May 23 was one of the first big yard sale days in central New England. It was the holiday weekend but signs were posted across the region. Our first stop was the one that started the earliest and was advertised as a 2-day yard sale.
- It was an early start because she had two little kids that probably woke up at the break of dawn.
- It was a two-day sale because they needed that long to sell the used diaper pail, beads and multiple plastic ride-ons.
Our “been there, done that” group was frustrated but determined so we headed to the other side of town. This second driveway was full and there was something for everyone. Even the non-cook in me found two items. My inner Julia bought some unopened Swedish knives for $1 and a cast iron bacon press for $1.
I love motivated sellers.
Since we were near the area flea market, we walked amongst the tables there too. I thought it was appropriate that I bought a package of puppy pads at the flea. I can’t always put a cork on my humor but I’d need some corks for my vintage 1970’s Merry Mushroom salt and pepper set.
The cluster gouged me for fifty cents. As we regrouped, it was music to my ears to leave for more yard sales. So much so, I bought an LP on my way out featuring a local radio station of my youth.
We found a few more yard sales near the old amusement park in town. It still doesn’t amuse me that people wanted to live on the acreage of my old Pirates Den and Fun House. I’m almost glad the road next to them is turning into a more modern Speedway. Regardless and ironically, we found some antique cars. They were only Matchbox but valuable given their size. The local clown from the entrance to the park is now in a museum but one house did have some vintage Santa ornaments.
Finding items from my Whalom childhood was a crock.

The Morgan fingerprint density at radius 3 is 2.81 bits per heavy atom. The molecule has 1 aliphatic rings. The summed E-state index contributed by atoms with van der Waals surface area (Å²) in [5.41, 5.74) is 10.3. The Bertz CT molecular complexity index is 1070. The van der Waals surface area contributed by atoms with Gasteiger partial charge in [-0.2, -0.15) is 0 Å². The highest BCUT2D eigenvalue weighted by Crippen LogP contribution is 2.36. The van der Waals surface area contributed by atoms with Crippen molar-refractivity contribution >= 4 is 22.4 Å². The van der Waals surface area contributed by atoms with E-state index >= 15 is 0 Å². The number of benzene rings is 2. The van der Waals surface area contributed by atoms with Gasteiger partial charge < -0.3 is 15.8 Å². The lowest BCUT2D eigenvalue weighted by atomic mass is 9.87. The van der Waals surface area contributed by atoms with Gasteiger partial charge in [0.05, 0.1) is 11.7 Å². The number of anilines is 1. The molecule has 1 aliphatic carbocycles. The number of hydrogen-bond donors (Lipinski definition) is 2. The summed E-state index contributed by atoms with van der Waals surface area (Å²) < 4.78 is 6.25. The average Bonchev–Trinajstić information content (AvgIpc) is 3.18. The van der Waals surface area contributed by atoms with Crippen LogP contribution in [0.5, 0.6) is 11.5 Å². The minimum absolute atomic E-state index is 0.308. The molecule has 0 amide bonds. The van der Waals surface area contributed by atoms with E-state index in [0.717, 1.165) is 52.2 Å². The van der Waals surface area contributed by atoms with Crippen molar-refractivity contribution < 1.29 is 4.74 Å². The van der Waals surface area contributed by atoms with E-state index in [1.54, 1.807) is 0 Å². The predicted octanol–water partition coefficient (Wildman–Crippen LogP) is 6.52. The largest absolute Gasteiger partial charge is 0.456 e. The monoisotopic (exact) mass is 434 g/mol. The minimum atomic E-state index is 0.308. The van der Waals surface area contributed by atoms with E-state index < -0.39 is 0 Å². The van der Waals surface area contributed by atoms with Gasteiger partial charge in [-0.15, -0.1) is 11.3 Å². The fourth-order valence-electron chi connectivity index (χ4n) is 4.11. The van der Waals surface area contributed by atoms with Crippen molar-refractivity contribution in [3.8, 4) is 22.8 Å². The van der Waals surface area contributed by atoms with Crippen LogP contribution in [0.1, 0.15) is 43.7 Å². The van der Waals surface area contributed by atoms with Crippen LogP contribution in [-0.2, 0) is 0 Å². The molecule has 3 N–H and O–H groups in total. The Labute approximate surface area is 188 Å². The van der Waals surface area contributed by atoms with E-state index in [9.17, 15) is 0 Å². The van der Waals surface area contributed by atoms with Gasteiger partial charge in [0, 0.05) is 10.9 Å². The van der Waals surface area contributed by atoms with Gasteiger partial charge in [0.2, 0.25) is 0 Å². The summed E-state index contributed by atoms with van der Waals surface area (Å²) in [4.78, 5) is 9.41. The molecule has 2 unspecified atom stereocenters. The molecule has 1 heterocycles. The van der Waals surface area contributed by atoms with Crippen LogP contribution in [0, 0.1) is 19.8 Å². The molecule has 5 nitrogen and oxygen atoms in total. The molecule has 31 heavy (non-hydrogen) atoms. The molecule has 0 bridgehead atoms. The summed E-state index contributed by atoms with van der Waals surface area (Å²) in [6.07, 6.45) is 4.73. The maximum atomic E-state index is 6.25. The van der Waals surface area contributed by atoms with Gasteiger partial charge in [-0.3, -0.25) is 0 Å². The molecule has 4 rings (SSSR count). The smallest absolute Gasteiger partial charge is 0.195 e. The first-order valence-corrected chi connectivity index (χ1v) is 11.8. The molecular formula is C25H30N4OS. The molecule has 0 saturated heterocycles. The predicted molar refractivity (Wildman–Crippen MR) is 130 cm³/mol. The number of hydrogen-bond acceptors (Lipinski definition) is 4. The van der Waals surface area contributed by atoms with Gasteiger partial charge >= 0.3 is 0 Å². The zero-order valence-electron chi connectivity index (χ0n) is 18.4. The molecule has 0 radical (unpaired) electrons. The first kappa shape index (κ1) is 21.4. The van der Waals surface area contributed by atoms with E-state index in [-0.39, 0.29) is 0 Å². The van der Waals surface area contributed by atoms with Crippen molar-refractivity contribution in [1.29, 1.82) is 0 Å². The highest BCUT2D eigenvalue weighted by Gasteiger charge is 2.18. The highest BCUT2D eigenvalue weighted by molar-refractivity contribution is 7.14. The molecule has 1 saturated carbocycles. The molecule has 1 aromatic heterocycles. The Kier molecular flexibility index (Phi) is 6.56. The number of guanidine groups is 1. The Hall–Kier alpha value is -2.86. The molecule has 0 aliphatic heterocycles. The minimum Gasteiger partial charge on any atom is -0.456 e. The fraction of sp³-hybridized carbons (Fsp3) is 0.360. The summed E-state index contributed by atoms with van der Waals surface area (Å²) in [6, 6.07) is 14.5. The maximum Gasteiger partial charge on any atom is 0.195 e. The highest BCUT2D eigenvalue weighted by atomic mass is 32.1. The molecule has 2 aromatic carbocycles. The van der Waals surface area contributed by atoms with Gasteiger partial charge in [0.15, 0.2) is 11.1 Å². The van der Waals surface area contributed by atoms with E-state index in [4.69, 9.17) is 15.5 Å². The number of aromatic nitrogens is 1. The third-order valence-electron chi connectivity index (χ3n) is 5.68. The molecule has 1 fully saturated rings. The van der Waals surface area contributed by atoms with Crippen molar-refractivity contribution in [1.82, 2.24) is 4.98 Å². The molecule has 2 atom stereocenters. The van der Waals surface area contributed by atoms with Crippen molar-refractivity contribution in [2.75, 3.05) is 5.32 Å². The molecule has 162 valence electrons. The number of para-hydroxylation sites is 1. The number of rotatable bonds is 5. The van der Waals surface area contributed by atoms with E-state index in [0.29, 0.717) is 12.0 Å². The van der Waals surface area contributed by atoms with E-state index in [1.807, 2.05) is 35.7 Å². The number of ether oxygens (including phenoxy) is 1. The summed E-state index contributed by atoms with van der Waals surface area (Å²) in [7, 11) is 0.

The universe knew it too and sent a 2 gallon crock my way in the next neighborhood. I paid $5 but it’s in perfect condition and can be resold.
There was also a huge and gorgeous polo luggage bag at that house. It’s resale price was as much as a modern amusement park ticket. I left it at the exit.
We continued into the next town which is closer to the Interstate. The commuters there have mansions and landscapers. They just can’t afford a yard sale consultant. We don’t want their dirty barbeque tools and used tennis shoes. We also aren’t going to throw a ten-piece walnut dining set into the back of a Datsun. It was both insulting and a slap in the face.
None of us bought anything there or in their downtown where someone set up a huge carnival tent – to sell absolutely nothing of value. Instead, we made our own carnival and drove to the local orchard and bought our nickel cider and cider doughnuts.
The last stop on the way home was my honey hole. I wondered what was in the Wonder bag and found five pairs of old white baby shoes stuffed inside. I also found a vintage umbrella with a Bakelite handle. I put my sandwich bag inside a clay pot I also liked and asked the owner if they’d take $5 for my bread bag, pot and wholly umbrella.
We HAD to stop at one more unadvertised yard sale we discovered on the way home. Everyone agreed to stop so I bargained an agreeable price of four quarters for a vintage wooden hand beater.
It was noon, so we beat it and finally made it home for our holiday lunch. It was a beautiful morning in central New England. We made memories on Memorial Day weekend.